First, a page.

"While recognising the role of others, the National Health Service must be at the centre of the strategy. The publication of the White Paper today marks a major new landmark in the development of the NHS. It is the next logical step in the process of health reform. It provides new opportunities to raise our sights beyond the provision of health care —important though that is—to health itself.

"The National Health Service was founded to secure improvement in the physical and mental health of the people and the prevention, diagnosis and treatment of illness. That was enshrined in the 1946 National Health Service Act. This strategy carries those principles forward in a programme of work which will take us well into the next century.

"The health reforms have enabled health authorities to take a more strategic look at the health needs of their local population. The priority areas we have selected and the targets we have set match local needs and concerns. The NHS Management Executive will require health authorities to build the target-setting approach into all levels of local activity. The strategy will become central to the work of the NHS.

"The NHS must also lead by example. It must be a healthy employer. Its I million employees must themselves play a part, helping themselves, their families and friends, as well as the patients they care for to improve their health. We shall engage all NHS staff in making their own workplace a healthy place, both for themselves and patients. The NHS Chief Executive is working with the Health Education Authority to launch a special initiative on this later in the summer.

"By many reckonings we are healthy. In 1991, for the fourth successive year, perinatal and infant mortality rates fell to their lowest ever recorded levels. Our immunisation rates are high. We are the first country in the European Community to establish national screening programmes for breast and cervical cancer. Life expectancy has risen by three years for men and two years for women in the past decade.

"We have been adding years to life. The health strategy is about adding life to those years. Ultimately, it means too adding even more years to life. No one doubts that there are areas where we can grow healthier as a people. The White Paper has identified those key areas. It has proposed real action for improvement.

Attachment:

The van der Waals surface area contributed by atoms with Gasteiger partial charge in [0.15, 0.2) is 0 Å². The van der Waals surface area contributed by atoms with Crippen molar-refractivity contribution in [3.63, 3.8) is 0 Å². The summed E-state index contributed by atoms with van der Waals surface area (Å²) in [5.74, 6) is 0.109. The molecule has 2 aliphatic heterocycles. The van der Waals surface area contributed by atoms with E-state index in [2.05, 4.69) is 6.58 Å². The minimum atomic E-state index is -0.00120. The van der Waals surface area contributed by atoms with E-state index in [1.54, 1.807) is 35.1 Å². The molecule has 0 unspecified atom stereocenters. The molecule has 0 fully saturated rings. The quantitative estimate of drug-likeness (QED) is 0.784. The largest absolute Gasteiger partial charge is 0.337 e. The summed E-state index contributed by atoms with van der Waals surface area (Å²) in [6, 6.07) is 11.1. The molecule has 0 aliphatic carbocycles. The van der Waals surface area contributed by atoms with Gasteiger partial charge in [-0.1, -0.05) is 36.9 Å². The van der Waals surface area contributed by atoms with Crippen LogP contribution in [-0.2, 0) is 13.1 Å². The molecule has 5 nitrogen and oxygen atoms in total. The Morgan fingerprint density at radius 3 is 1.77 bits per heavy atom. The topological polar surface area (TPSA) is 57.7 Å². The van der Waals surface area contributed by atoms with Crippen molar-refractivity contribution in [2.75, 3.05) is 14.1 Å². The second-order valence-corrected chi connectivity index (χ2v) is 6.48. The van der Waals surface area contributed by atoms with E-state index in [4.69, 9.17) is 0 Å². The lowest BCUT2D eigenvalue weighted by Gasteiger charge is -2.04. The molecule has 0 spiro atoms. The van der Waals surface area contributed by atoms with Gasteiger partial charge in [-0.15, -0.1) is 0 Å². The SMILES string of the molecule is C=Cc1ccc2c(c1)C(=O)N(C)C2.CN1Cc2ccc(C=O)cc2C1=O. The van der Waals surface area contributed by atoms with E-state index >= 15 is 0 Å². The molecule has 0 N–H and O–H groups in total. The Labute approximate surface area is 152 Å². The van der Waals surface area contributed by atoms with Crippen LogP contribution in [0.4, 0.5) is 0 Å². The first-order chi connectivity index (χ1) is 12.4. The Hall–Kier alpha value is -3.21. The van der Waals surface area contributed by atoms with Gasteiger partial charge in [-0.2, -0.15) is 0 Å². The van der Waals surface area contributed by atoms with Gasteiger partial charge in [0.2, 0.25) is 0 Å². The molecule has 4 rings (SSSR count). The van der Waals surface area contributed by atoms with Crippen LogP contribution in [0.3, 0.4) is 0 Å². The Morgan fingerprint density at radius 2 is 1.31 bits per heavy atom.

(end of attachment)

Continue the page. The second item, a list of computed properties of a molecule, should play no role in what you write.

"The ideas in this White Paper will take root and grow. We have the potential to take this country to the top of the health league. I commend the White Paper to the House."

My Lords, that concludes the Statement.

6.18 p.m.

Lord Carter

My Lords, I should like to begin my remarks by thanking the Minister for repeating the Statement which was made earlier in another place. Obviously we all welcome anything which improves the health of the nation. I should like to say at once that the setting of targets is an excellent idea and we welcome the clear focus in the White Paper on preventable diseases, reproductive health, mental health and accidents.

Perhaps I may first deal with the targets. Can the Minister say how the targets were arrived at? Was it on the basis of a clinical analysis, medical forecasts or estimates of acceptable cost? As for coronary heart disease, the aim of the "Look After Your Heart" programme strategy produced in 1990 by the Department of Health and the Health Education Authority was a 25 per cent. reduction in premature deaths from coronary heart disease by the year 2000. The Green Paper published last June suggested a target of a 30 per cent. reduction and the White Paper now has a target of a 40 per cent. reduction.